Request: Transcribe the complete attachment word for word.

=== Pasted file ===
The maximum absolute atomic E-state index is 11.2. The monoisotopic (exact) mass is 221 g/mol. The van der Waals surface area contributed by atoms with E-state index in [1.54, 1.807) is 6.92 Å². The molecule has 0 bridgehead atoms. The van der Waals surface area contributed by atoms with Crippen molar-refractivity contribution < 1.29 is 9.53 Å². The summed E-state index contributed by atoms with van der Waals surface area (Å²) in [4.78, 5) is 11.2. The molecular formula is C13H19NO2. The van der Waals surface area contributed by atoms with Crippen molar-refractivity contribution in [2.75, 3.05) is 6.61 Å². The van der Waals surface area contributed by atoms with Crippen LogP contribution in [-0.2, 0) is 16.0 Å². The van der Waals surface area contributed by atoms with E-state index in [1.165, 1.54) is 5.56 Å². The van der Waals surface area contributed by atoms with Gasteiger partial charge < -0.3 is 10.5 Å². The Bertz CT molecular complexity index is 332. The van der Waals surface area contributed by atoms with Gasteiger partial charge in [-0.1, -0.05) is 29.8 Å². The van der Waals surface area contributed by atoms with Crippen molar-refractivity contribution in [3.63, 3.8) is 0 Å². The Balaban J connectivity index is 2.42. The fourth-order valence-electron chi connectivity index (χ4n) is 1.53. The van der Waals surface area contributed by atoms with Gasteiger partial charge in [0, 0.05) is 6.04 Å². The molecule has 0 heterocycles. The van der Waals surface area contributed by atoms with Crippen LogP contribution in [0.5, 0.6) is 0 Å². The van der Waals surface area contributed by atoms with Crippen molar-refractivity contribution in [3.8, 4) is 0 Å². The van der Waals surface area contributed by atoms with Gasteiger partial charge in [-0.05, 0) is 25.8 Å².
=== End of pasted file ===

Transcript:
The maximum absolute atomic E-state index is 11.2. The monoisotopic (exact) mass is 221 g/mol. The van der Waals surface area contributed by atoms with E-state index in [1.54, 1.807) is 6.92 Å². The molecule has 0 bridgehead atoms. The van der Waals surface area contributed by atoms with Crippen molar-refractivity contribution < 1.29 is 9.53 Å². The summed E-state index contributed by atoms with van der Waals surface area (Å²) in [4.78, 5) is 11.2. The molecular formula is C13H19NO2. The van der Waals surface area contributed by atoms with Crippen molar-refractivity contribution in [2.75, 3.05) is 6.61 Å². The van der Waals surface area contributed by atoms with Crippen LogP contribution in [-0.2, 0) is 16.0 Å². The van der Waals surface area contributed by atoms with E-state index in [1.165, 1.54) is 5.56 Å². The van der Waals surface area contributed by atoms with Gasteiger partial charge < -0.3 is 10.5 Å². The Bertz CT molecular complexity index is 332. The van der Waals surface area contributed by atoms with Gasteiger partial charge in [-0.1, -0.05) is 29.8 Å². The van der Waals surface area contributed by atoms with Crippen molar-refractivity contribution in [3.63, 3.8) is 0 Å². The Balaban J connectivity index is 2.42. The fourth-order valence-electron chi connectivity index (χ4n) is 1.53. The van der Waals surface area contributed by atoms with Gasteiger partial charge in [0, 0.05) is 6.04 Å². The molecule has 0 heterocycles. The van der Waals surface area contributed by atoms with Crippen LogP contribution in [0.5, 0.6) is 0 Å². The van der Waals surface area contributed by atoms with Crippen molar-refractivity contribution in [3.8, 4) is 0 Å². The van der Waals surface area contributed by atoms with Gasteiger partial charge in [-0.05, 0) is 25.8 Å².